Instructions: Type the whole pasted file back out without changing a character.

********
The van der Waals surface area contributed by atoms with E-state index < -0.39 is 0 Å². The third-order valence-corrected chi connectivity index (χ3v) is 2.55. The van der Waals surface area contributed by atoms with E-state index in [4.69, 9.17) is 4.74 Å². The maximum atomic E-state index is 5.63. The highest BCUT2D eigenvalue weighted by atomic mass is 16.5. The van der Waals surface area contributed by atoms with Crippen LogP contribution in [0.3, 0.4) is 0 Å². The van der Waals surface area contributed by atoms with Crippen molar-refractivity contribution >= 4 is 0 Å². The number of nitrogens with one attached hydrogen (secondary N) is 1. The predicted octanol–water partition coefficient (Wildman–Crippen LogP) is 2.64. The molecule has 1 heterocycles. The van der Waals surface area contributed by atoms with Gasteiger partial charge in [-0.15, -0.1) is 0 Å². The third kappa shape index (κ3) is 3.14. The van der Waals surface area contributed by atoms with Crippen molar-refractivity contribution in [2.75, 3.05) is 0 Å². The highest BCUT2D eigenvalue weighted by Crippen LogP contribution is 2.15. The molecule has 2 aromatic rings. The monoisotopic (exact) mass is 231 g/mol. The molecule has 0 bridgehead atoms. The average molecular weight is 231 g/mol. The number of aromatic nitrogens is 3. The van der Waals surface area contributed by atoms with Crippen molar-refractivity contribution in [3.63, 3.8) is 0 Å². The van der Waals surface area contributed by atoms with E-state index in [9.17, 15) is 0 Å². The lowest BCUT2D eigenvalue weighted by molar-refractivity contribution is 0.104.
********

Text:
The van der Waals surface area contributed by atoms with E-state index < -0.39 is 0 Å². The third-order valence-corrected chi connectivity index (χ3v) is 2.55. The van der Waals surface area contributed by atoms with E-state index in [4.69, 9.17) is 4.74 Å². The maximum atomic E-state index is 5.63. The highest BCUT2D eigenvalue weighted by atomic mass is 16.5. The van der Waals surface area contributed by atoms with Crippen LogP contribution in [0.3, 0.4) is 0 Å². The van der Waals surface area contributed by atoms with Crippen molar-refractivity contribution >= 4 is 0 Å². The number of nitrogens with one attached hydrogen (secondary N) is 1. The predicted octanol–water partition coefficient (Wildman–Crippen LogP) is 2.64. The molecule has 1 heterocycles. The van der Waals surface area contributed by atoms with Gasteiger partial charge in [-0.15, -0.1) is 0 Å². The third kappa shape index (κ3) is 3.14. The van der Waals surface area contributed by atoms with Crippen molar-refractivity contribution in [2.75, 3.05) is 0 Å². The highest BCUT2D eigenvalue weighted by Crippen LogP contribution is 2.15. The molecule has 2 aromatic rings. The monoisotopic (exact) mass is 231 g/mol. The molecule has 0 bridgehead atoms. The average molecular weight is 231 g/mol. The number of aromatic nitrogens is 3. The van der Waals surface area contributed by atoms with Crippen molar-refractivity contribution in [3.63, 3.8) is 0 Å². The van der Waals surface area contributed by atoms with E-state index in [9.17, 15) is 0 Å². The lowest BCUT2D eigenvalue weighted by molar-refractivity contribution is 0.104.